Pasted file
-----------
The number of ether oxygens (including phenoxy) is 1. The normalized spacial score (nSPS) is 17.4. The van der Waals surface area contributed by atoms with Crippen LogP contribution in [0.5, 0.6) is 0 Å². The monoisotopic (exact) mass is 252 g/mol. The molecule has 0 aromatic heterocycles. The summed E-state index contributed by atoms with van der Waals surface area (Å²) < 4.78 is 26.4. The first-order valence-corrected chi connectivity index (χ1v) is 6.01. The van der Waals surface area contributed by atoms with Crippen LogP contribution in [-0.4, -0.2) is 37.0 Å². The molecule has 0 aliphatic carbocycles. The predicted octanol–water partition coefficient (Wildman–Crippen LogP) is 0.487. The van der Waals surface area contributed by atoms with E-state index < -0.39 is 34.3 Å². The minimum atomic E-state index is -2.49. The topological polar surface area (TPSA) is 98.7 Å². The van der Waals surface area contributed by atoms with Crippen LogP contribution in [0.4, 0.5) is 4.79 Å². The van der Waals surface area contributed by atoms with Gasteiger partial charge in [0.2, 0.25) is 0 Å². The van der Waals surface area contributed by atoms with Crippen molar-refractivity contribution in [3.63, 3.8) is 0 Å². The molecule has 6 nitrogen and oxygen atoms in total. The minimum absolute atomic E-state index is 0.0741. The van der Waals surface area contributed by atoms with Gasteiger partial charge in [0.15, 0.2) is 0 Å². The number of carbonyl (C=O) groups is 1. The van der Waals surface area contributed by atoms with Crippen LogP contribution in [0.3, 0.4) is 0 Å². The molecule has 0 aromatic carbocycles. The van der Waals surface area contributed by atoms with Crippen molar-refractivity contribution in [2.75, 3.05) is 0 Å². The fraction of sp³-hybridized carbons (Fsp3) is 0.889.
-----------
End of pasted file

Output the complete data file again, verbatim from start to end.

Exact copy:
The number of ether oxygens (including phenoxy) is 1. The normalized spacial score (nSPS) is 17.4. The van der Waals surface area contributed by atoms with Crippen LogP contribution in [0.5, 0.6) is 0 Å². The monoisotopic (exact) mass is 252 g/mol. The molecule has 0 aromatic heterocycles. The summed E-state index contributed by atoms with van der Waals surface area (Å²) < 4.78 is 26.4. The first-order valence-corrected chi connectivity index (χ1v) is 6.01. The van der Waals surface area contributed by atoms with Crippen LogP contribution in [-0.4, -0.2) is 37.0 Å². The molecule has 0 aliphatic carbocycles. The predicted octanol–water partition coefficient (Wildman–Crippen LogP) is 0.487. The van der Waals surface area contributed by atoms with E-state index < -0.39 is 34.3 Å². The minimum atomic E-state index is -2.49. The topological polar surface area (TPSA) is 98.7 Å². The van der Waals surface area contributed by atoms with Crippen LogP contribution in [0.4, 0.5) is 4.79 Å². The van der Waals surface area contributed by atoms with Gasteiger partial charge in [0.2, 0.25) is 0 Å². The van der Waals surface area contributed by atoms with Crippen molar-refractivity contribution in [3.63, 3.8) is 0 Å². The molecule has 6 nitrogen and oxygen atoms in total. The minimum absolute atomic E-state index is 0.0741. The van der Waals surface area contributed by atoms with Gasteiger partial charge in [0.15, 0.2) is 0 Å². The number of carbonyl (C=O) groups is 1. The van der Waals surface area contributed by atoms with Crippen LogP contribution in [0.3, 0.4) is 0 Å². The molecule has 0 aromatic carbocycles. The van der Waals surface area contributed by atoms with Crippen molar-refractivity contribution in [2.75, 3.05) is 0 Å². The fraction of sp³-hybridized carbons (Fsp3) is 0.889.